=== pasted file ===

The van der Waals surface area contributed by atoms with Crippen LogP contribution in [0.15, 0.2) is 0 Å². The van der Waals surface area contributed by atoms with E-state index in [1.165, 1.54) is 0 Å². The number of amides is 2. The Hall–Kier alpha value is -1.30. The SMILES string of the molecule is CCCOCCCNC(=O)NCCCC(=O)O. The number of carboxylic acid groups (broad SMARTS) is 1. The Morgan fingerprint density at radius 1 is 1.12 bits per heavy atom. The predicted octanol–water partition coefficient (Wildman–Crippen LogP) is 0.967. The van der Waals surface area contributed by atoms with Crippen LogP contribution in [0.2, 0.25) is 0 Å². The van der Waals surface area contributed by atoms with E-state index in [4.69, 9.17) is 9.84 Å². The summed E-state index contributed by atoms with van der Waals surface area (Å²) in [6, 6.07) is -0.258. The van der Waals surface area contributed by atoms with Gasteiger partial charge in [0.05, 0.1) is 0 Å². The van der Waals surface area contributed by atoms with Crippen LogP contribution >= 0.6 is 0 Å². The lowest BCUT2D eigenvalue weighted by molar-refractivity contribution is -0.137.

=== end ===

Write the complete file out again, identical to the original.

The van der Waals surface area contributed by atoms with Crippen LogP contribution in [0.15, 0.2) is 0 Å². The van der Waals surface area contributed by atoms with E-state index in [1.165, 1.54) is 0 Å². The number of amides is 2. The Hall–Kier alpha value is -1.30. The SMILES string of the molecule is CCCOCCCNC(=O)NCCCC(=O)O. The number of carboxylic acid groups (broad SMARTS) is 1. The Morgan fingerprint density at radius 1 is 1.12 bits per heavy atom. The predicted octanol–water partition coefficient (Wildman–Crippen LogP) is 0.967. The van der Waals surface area contributed by atoms with Crippen LogP contribution in [0.2, 0.25) is 0 Å². The van der Waals surface area contributed by atoms with E-state index in [4.69, 9.17) is 9.84 Å². The summed E-state index contributed by atoms with van der Waals surface area (Å²) in [6, 6.07) is -0.258. The van der Waals surface area contributed by atoms with Gasteiger partial charge in [0.05, 0.1) is 0 Å². The van der Waals surface area contributed by atoms with Crippen LogP contribution >= 0.6 is 0 Å². The lowest BCUT2D eigenvalue weighted by molar-refractivity contribution is -0.137.